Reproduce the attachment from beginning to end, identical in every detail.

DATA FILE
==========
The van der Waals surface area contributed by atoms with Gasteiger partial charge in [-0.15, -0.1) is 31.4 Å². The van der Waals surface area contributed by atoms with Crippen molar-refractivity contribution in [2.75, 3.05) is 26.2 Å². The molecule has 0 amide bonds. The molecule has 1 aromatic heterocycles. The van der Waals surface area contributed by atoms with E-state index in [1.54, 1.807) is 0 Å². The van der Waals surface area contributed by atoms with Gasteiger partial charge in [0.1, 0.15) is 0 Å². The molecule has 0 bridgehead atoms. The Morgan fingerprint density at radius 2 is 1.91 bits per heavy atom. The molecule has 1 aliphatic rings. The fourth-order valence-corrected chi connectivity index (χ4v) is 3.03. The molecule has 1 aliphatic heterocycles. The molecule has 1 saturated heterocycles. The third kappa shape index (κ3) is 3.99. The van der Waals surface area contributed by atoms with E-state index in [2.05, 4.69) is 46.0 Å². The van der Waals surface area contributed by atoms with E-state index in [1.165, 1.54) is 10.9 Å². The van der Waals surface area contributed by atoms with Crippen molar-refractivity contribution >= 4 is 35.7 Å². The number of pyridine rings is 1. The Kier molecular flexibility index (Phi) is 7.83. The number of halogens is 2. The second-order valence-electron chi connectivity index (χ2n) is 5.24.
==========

The van der Waals surface area contributed by atoms with Gasteiger partial charge in [-0.15, -0.1) is 31.4 Å². The van der Waals surface area contributed by atoms with Crippen molar-refractivity contribution in [2.75, 3.05) is 26.2 Å². The molecule has 0 amide bonds. The molecule has 1 aromatic heterocycles. The van der Waals surface area contributed by atoms with E-state index in [1.54, 1.807) is 0 Å². The van der Waals surface area contributed by atoms with Gasteiger partial charge in [0.1, 0.15) is 0 Å². The molecule has 0 bridgehead atoms. The Morgan fingerprint density at radius 2 is 1.91 bits per heavy atom. The molecule has 1 aliphatic rings. The fourth-order valence-corrected chi connectivity index (χ4v) is 3.03. The molecule has 1 aliphatic heterocycles. The molecule has 1 saturated heterocycles. The third kappa shape index (κ3) is 3.99. The van der Waals surface area contributed by atoms with E-state index in [2.05, 4.69) is 46.0 Å². The van der Waals surface area contributed by atoms with E-state index in [1.165, 1.54) is 10.9 Å². The van der Waals surface area contributed by atoms with Crippen molar-refractivity contribution >= 4 is 35.7 Å². The number of pyridine rings is 1. The Kier molecular flexibility index (Phi) is 7.83. The number of halogens is 2. The second-order valence-electron chi connectivity index (χ2n) is 5.24.